In addition to sending an I’m Safe message to friends and family, it would be useful to add a GPS location and a group chat feature for immediate family to easily communicate and locate one another. Life360 provides a good model for the GPS tracking and group chatting amongst family members. Adhering to pre-existing evacuation plans are often thrown out the window when faced with the chaos that can ensue during a natural disaster.

Another feature to consider that would have benefits as well as risks is a help feature that would work in a similar fashion as the I’m Safe feature. The help feature could send a customized message as well as GPS location through Facebook, Twitter, SMS, and email. If the cellular network is busy and not allowing a victim to place a 911 distress call, the victim can rely on friends or family to place the distress call on their behalf or can rely on emergency responders to be actively monitoring and responding to social media distress messages. Drawbacks would include family and friends putting themselves in harm’s way.

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The shelter view tab, from the main screen, switches the user to the Shelter View app and allows for quick access to a map locating the GPS coordinates of the closest shelters. By clicking on a specific shelter, you can view the location [including directions], capacity, current population, organization and disaster event. The shelter and map data is updated every 30 minutes[1]. Just prior to Hurricane Sandy, the Red Cross set up several shelters across the east coast and were urging the public to use the mobile app to locate the nearest shelter for assistance.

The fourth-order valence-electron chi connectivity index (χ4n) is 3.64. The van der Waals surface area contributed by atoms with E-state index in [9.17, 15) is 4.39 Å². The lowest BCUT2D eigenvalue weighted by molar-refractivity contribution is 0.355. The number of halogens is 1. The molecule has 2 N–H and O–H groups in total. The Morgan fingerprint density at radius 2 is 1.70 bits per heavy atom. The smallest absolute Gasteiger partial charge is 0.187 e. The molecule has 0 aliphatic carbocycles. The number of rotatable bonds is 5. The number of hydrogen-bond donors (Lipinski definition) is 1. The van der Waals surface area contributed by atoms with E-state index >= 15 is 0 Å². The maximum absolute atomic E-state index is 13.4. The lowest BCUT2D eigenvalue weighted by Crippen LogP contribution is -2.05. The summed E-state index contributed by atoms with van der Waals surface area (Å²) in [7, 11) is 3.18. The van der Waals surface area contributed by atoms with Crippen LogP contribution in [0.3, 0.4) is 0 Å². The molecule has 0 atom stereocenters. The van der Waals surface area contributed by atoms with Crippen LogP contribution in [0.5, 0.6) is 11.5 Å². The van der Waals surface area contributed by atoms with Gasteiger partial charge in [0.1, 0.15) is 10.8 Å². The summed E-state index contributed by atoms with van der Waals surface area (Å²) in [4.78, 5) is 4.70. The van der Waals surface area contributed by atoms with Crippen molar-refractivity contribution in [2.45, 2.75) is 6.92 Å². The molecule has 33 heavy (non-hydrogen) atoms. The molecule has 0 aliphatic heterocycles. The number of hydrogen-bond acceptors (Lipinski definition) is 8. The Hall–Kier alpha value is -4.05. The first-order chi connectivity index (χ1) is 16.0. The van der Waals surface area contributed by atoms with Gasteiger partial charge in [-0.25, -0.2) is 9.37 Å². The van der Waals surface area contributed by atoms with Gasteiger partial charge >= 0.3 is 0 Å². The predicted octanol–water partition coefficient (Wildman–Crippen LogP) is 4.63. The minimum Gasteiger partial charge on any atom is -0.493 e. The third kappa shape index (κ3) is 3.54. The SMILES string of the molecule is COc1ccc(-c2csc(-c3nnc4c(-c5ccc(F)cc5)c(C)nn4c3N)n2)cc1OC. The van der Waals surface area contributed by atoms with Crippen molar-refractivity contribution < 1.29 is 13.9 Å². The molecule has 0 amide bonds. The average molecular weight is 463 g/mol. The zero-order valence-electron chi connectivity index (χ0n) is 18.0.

The Hurricanes tab, from the main screen, allows you to monitor alerts, view weather maps, and to track the progress of hurricanes.


The Test tab, from the main screen, allows you to assess your hurricane knowledge and preparedness skills. It’s a useful, informal test that helps engage the public.


  • Free


  • Hurricane App
  • The app design is clean, clear, and easy to navigate
  • I’m Safe and Toolkit features
  • Easy access to Shelter View and First Aid apps
  • Real-time alerts – push notification
  • Shelter View App
  • Ability to share shelter address


  • No GPS location monitoring
  • No regular SMS/push notifications for disaster-related news/updates (for those in potential disaster-area)


  • The Hurricane and Shelter View apps provide a good starting point for disaster relief efforts and a paradigm for other relief organizations. There is still a lot of room for growth such as embedded features to allow users to get information back to the Red Cross or perhaps location sharing features for family and friends to track and perhaps find a loved one.
  • Overall, these apps are full of useful information and have innovative features that make them great tools and highlight their potential for greater impact in the future.

Type of Device used to review app– iPhone 5
Version of App– 1.5.1 (Hurricane App) 2.0 (Shelter View App)




Rating: (1 to 5 stars): 5/5
1. User Interface: 5/5 – Easy to use and navigate
2. Multimedia usage: 5/5 – Uses images, weather maps, hurricane tracking and shelter GPS locator
3. Price: 5/5- Free
4. Real world applicability: 5/5 – This app provides potentially life-saving information and tools for the general public caught in a natural disaster